Justice Ginsburg is Probably Quite Ill, Physician Cautions

Thursday, January 10, 2019
By Paul Martin

Via Dr. Joseph Bentivegna M.D.
Thu, 01/10/2019

First of all, I wish Justice Ginsburg well. She is a courageous advocate for women’s rights and a cultural icon. But in one reads between the lines of published reports on her situation, this woman is probably quite ill.

According to Kathleen Arberg, public information officer for the Supreme Court: “Two nodules in the lower lobe of her left lung were discovered incidentally during tests performed at George Washington University Hospital to diagnose and treat rib fractures sustained in a fall on November 7. [2018]” According to the surgeon who operated on the justice, Dr. Valerie Rusch, both nodules removed during surgery were found to be malignant. However, “post-surgery, there was no evidence of any remaining disease. Scans performed before surgery indicated no evidence of disease elsewhere in the body. Currently, no further treatment is planned.”

Thus, from published reports from reputable sources, we know the following:

1. She had non-metastatic colon cancer removed in 1999
2. She had non-metastatic pancreatic cancer removed in 2010.
3. She had a stent placed in her coronary arteries in 2014
4. She fell in November of 2018 and broke three ribs.
5. She had surgery in December of 2018 and had two malignant nodules removed from her lungs.
6. Scans found no other cancer in her body.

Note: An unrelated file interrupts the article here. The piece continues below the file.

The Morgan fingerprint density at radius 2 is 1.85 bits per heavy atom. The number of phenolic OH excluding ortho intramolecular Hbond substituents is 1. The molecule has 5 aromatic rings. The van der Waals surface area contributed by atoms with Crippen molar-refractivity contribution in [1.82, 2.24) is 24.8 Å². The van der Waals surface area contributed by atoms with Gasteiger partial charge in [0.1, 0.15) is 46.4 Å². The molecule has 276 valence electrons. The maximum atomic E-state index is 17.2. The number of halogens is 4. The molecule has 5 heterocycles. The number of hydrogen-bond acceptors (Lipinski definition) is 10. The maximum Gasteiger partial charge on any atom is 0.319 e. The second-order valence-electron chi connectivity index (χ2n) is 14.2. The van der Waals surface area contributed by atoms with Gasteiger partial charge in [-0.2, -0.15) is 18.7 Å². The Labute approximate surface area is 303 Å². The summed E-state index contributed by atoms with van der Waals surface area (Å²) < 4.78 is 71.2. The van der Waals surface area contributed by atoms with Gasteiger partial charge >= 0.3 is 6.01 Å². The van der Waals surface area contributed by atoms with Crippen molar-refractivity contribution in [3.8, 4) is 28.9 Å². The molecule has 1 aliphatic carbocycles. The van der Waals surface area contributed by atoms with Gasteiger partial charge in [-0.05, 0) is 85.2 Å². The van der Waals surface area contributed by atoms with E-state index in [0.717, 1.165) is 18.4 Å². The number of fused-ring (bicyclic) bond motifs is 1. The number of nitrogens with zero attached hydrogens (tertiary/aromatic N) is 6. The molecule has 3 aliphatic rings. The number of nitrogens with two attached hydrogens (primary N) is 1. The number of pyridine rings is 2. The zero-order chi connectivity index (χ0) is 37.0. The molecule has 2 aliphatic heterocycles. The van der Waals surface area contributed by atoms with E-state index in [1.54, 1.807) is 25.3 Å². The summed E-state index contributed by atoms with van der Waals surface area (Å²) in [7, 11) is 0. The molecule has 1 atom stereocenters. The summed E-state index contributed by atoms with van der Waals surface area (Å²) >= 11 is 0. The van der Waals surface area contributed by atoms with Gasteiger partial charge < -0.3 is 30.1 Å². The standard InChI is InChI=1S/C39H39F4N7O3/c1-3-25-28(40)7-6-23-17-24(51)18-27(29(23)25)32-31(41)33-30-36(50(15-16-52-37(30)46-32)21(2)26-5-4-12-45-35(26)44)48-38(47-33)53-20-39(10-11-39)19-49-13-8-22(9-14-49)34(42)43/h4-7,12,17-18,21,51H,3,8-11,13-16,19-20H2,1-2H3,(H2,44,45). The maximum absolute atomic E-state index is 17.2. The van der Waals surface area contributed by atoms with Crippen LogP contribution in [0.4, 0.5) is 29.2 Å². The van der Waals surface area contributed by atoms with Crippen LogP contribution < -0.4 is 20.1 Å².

7. She is 85 years old and has no history of being a smoker.

The most significant words from above are “two malignant nodules.” What does this mean?

First of all, malignant nodules are fancy words for small tumors, in general one that is about an inch or smaller in size. When a nodule is removed during surgery, it is quickly examined under the microscope by a pathologist. These doctors rarely see patients; rather they examine tissues and determine the cause of disease. Pathologists can usually determine quickly whether a nodule is benign or malignant, but in order to determine the actually type of cancer (that is the tissue source of the cancer), special preparation is required before microscopic examination. This can take several days or weeks to complete. At the time of this writing, we have no published reports stating the results of these tests – or even if they were ever done.

But since there were “two malignant nodules,” the odds are is that this is Stage IV or metastatic cancer – meaning that it has spread to the lungs from another organ system. Even with today’s modern technology, it is difficult to pinpoint small primary tumors. Otherwise we would be screening everyone to catch cancer earlier when it is easier to cure.

As noted above, Justice Ginsburg had colon cancer and pancreatic cancer in the past. Again, it is unlikely that these cancers are the source of her possible lung metastases. These cancers do not lie dormant for years. What is much more likely is that a small primary cancer exists – either a new one in the colon or pancreas, or another from another organ such as the liver, kidney or breast. If this is the case, her prognosis is poor, as summarized in the chart below.

The Rest…HERE

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